When I say Modern, I mean that they hit their growth spurt during the Modernist period in the mid-20th century. They sport the trappings of Modernism, including lots of towers and some roads that are wider than they should be. However, many of them are working to address the less desirable aspects of their modern development and are evolving into true cities as they mature. In Washington, cities that match this description include Arlington, Virginia; Bethesda, Maryland; and Silver Spring, Maryland.
These cities, as opposed to the ones in the first section, often have wider roads at their centers; however, they have taken efforts recently to make them more pedestrian friendly by including planted medians, bulb-outs, and other elements to shorten pedestrian crossing time. These large roads are also framed by large towers, so they have a nice height to width ratio. The towers help create density, although a lot of these cities have a fairly sharp drop off from towers to single-family homes. They are increasingly mixed-use, with the ground floor of these towers being shops and more of the towers becoming residential in addition to office space. Although the building grain isn’t as fine, shops still have fairly narrow frontages that change frequently and from the ground it feels similar in grain to the above examples. Each of these examples has a Metro stop and is otherwise well served by transit. These places also show how the element of time is important to creating city life; while these places may have been mostly office centers at their inception, as the cities have grown, they have become more mixed-use, more fine-grained, and more pedestrian-friendly. They also are more affordable than the District and have better schools, and if DC can’t fix that, these cities will continue to house the families that want city life, but can’t get everything they need in Washington.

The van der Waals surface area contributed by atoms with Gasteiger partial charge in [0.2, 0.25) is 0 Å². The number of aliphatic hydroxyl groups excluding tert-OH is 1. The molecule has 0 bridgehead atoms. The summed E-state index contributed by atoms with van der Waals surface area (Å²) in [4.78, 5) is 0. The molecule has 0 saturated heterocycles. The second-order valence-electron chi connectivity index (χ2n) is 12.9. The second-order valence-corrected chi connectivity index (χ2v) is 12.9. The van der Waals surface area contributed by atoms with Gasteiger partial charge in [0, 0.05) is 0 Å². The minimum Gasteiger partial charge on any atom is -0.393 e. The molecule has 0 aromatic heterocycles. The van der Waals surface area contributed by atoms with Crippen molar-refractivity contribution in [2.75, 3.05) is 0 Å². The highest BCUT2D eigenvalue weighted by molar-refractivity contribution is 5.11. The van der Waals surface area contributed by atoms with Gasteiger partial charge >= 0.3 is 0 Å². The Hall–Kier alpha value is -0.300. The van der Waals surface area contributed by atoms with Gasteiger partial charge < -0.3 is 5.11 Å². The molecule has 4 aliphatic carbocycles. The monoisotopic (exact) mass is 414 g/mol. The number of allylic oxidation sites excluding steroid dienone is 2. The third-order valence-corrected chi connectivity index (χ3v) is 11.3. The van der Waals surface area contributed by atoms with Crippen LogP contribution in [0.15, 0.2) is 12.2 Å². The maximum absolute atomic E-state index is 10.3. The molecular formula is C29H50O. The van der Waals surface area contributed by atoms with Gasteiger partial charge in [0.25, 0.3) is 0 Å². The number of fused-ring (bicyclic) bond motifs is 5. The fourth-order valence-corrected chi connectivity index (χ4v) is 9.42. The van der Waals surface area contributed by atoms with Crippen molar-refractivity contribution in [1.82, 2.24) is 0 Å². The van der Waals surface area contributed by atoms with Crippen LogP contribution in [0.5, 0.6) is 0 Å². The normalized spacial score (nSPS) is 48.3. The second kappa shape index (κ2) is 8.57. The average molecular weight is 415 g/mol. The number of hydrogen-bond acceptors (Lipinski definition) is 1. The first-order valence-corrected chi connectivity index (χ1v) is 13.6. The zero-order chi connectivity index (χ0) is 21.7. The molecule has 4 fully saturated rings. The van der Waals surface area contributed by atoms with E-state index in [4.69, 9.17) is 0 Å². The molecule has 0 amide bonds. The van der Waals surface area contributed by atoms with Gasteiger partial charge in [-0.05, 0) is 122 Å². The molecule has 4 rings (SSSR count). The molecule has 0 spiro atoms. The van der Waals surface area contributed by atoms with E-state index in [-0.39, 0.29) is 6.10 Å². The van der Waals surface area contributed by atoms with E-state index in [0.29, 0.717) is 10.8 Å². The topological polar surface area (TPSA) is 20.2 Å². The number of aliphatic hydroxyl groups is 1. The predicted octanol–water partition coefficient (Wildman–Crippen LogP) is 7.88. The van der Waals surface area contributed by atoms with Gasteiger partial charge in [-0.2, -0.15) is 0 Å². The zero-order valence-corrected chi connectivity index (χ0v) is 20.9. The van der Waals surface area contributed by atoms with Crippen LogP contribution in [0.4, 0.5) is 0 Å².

These are the areas that O’Connell seemed to focus on in his article. These areas are relatively new, and although they are more urban than the single-family and strip mall suburbs around them, they still lack city life. However, these places are in a better state to develop it as time goes on than their traditional suburban neighbors. O’Connell discusses the Village at Leesburg and Reston Town Center, and I would like to add Kentlands to the mix.